The way a migraine presents is never the same in any two individuals.
The most common difference between a migraine’s presentation is the presence of an aura, which most commonly involves visual changes and serves as a warning sign of an impending migraine attack. However, the majority of migraine headaches present without any aura at all.
In this guide from Aculief, we’ll go over what a migraine without aura is, what it can feel like, why it’s so common, and how you can get relief—fast.
Read on to discover everything you need to know about this common condition.
What’s Migraine Without Aura?
Thanks to the often-used clinical diagnosis of “migraine,” you may think that it is a homogenous condition that affects everyone the same way. However, a migraine is simply a label that describes a wide range of symptoms, such as pain, dizziness, nausea, and—in some cases—even cognitive dysfunction. As such, its underlying causes, its symptoms, and its treatment vary from person to person.
What’s more, how a migraine presents can vary. Some people experience a warning sign of an impending migraine, which is referred to as an “aura.” This usually involves visual changes such as flickering lights, blind spots, or colored lines.
However, more commonly, migraines present without any such visual changes. In this case, it is called a migraine without aura. Because it is twice as prevalent as a migraine with aura, it is also referred to as the “common migraine.”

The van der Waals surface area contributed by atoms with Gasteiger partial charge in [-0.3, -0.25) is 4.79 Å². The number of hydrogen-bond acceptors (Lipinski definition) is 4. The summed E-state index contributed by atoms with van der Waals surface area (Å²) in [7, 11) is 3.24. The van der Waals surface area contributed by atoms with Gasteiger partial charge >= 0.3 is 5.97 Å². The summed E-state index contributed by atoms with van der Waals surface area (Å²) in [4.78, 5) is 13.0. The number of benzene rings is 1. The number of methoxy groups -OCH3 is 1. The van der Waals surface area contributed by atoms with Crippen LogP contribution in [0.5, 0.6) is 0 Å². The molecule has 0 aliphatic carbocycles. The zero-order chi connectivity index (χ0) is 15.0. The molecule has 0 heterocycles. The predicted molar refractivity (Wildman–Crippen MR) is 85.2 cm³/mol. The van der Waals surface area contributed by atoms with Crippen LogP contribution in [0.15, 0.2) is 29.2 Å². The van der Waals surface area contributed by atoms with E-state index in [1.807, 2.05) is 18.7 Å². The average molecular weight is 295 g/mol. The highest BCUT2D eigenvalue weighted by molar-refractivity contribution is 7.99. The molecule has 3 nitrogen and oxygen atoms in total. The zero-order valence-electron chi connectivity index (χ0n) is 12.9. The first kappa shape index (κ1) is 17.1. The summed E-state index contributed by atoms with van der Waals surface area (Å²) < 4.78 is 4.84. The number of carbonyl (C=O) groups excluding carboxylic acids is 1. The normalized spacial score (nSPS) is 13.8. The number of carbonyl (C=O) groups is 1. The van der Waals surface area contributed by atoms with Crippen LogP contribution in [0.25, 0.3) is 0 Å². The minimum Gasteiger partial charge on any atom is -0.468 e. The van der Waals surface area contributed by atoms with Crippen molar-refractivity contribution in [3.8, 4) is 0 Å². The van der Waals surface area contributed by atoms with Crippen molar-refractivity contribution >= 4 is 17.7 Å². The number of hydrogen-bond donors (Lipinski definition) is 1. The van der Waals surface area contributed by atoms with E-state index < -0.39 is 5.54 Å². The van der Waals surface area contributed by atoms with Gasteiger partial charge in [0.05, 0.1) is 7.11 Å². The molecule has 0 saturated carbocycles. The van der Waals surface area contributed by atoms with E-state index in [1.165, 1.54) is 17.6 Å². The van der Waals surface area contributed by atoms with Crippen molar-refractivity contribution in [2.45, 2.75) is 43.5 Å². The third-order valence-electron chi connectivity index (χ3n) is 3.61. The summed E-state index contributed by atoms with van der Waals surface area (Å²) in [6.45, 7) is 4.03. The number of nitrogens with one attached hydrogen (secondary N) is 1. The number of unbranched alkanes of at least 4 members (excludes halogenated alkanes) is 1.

Because “migraine without aura” is a diagnosable condition, there are certain criteria that an individual must meet. In the first place, the migraine must last 4-72 hours.
Next, the migraine must have at least two of the following characteristics: unilateral location, pulsating quality, moderate or severe intensity, and aggravation by physical activity.
Last, the migraine can be accompanied by nausea and vomiting or extreme sensitivity to light or sound. Most often, the symptoms are aggravated by physical activity.
What Does Migraine Without Aura Feel Like?
The signs and symptoms of a migraine are not confined to the migraine attack itself. You may also experience symptoms before the migraine (which is known as the premonitory phase) and after the headache (which is called the postdrome).
Here is an outline of the three phases of a migraine without aura and its accompanying symptoms.
1. The Premonitory Phase
The symptoms in the premonitory phase may be experienced as much as several days before the attack. While the premonitory phase in migraines with aura usually involve visual changes, the warning signs of an upcoming headache without aura includes a wide array of symptoms.
Some of these can include:
- Food cravings
- Stomach upset
- Muscle stiffness (especially in the upper body)
- Sensitivity to light or sound
- Mood changes (such as increased irritability)
- Physical and mental fatigue
2. The Migraine Attack
The exact symptoms of a migraine vary on an individual basis. That said, all migraine sufferers experience an attack that lasts 4-72 hours. The pain can be unilateral—occurring on one side of the head—or, less commonly, bilateral.
Many migraine sufferers experience moderate pain. However, many others feel a pain so severe that it can be confused with a stroke. (While the two conditions are separate, researchers found that recurrent migraines can increase the risk of stroke.)